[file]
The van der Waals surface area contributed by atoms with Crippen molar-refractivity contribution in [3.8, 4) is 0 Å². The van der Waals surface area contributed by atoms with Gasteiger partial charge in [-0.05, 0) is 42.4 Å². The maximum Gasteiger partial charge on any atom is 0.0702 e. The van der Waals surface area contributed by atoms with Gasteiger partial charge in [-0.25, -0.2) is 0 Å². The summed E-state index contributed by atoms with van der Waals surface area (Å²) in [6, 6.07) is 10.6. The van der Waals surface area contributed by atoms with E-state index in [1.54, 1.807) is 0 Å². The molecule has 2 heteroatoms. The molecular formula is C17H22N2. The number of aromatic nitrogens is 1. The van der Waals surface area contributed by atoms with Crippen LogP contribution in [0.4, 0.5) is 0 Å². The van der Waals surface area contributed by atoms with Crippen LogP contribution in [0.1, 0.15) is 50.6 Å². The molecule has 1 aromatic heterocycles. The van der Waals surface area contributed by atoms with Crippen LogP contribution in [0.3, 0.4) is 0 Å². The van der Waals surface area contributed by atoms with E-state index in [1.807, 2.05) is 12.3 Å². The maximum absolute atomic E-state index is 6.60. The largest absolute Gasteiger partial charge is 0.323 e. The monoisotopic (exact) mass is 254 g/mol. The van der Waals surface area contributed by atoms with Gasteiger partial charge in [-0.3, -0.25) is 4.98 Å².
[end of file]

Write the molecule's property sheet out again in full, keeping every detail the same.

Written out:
The van der Waals surface area contributed by atoms with Crippen molar-refractivity contribution in [3.8, 4) is 0 Å². The van der Waals surface area contributed by atoms with Gasteiger partial charge in [-0.05, 0) is 42.4 Å². The maximum Gasteiger partial charge on any atom is 0.0702 e. The van der Waals surface area contributed by atoms with Gasteiger partial charge in [-0.25, -0.2) is 0 Å². The summed E-state index contributed by atoms with van der Waals surface area (Å²) in [6, 6.07) is 10.6. The van der Waals surface area contributed by atoms with E-state index in [1.54, 1.807) is 0 Å². The molecule has 2 heteroatoms. The molecular formula is C17H22N2. The number of aromatic nitrogens is 1. The van der Waals surface area contributed by atoms with Crippen LogP contribution in [0.4, 0.5) is 0 Å². The van der Waals surface area contributed by atoms with Crippen LogP contribution in [0.1, 0.15) is 50.6 Å². The molecule has 1 aromatic heterocycles. The van der Waals surface area contributed by atoms with Crippen LogP contribution in [0.3, 0.4) is 0 Å². The van der Waals surface area contributed by atoms with E-state index in [1.807, 2.05) is 12.3 Å². The maximum absolute atomic E-state index is 6.60. The largest absolute Gasteiger partial charge is 0.323 e. The monoisotopic (exact) mass is 254 g/mol. The van der Waals surface area contributed by atoms with Gasteiger partial charge in [-0.3, -0.25) is 4.98 Å².